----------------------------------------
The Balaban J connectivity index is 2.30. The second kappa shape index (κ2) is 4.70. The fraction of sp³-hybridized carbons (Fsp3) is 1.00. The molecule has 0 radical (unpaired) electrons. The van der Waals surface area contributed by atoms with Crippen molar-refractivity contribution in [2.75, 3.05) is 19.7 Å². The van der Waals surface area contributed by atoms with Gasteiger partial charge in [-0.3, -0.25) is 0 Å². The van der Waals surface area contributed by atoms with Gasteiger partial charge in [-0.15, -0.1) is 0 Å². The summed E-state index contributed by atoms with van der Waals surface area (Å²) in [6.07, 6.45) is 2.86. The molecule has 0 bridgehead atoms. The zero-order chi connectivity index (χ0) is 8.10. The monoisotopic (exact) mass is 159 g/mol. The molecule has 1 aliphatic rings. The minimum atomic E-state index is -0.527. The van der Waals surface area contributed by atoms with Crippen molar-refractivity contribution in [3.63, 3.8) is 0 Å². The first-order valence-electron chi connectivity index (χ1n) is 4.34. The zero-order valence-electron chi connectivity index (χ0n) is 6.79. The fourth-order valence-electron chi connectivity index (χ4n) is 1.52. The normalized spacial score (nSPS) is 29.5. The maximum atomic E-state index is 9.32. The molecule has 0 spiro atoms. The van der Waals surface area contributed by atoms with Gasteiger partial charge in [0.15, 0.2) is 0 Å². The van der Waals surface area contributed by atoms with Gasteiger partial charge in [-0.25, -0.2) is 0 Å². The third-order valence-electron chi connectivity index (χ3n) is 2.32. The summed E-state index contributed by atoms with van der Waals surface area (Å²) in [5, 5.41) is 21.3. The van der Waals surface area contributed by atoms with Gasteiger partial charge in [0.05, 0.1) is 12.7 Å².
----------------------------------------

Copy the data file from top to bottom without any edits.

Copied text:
The Balaban J connectivity index is 2.30. The second kappa shape index (κ2) is 4.70. The fraction of sp³-hybridized carbons (Fsp3) is 1.00. The molecule has 0 radical (unpaired) electrons. The van der Waals surface area contributed by atoms with Crippen molar-refractivity contribution in [2.75, 3.05) is 19.7 Å². The van der Waals surface area contributed by atoms with Gasteiger partial charge in [-0.3, -0.25) is 0 Å². The van der Waals surface area contributed by atoms with Gasteiger partial charge in [-0.15, -0.1) is 0 Å². The summed E-state index contributed by atoms with van der Waals surface area (Å²) in [6.07, 6.45) is 2.86. The molecule has 0 bridgehead atoms. The zero-order chi connectivity index (χ0) is 8.10. The monoisotopic (exact) mass is 159 g/mol. The molecule has 1 aliphatic rings. The minimum atomic E-state index is -0.527. The van der Waals surface area contributed by atoms with Crippen molar-refractivity contribution in [3.63, 3.8) is 0 Å². The first-order valence-electron chi connectivity index (χ1n) is 4.34. The zero-order valence-electron chi connectivity index (χ0n) is 6.79. The fourth-order valence-electron chi connectivity index (χ4n) is 1.52. The normalized spacial score (nSPS) is 29.5. The maximum atomic E-state index is 9.32. The molecule has 0 spiro atoms. The van der Waals surface area contributed by atoms with Gasteiger partial charge in [0.15, 0.2) is 0 Å². The van der Waals surface area contributed by atoms with Gasteiger partial charge in [-0.25, -0.2) is 0 Å². The third-order valence-electron chi connectivity index (χ3n) is 2.32. The summed E-state index contributed by atoms with van der Waals surface area (Å²) in [5, 5.41) is 21.3. The van der Waals surface area contributed by atoms with Gasteiger partial charge in [0.05, 0.1) is 12.7 Å².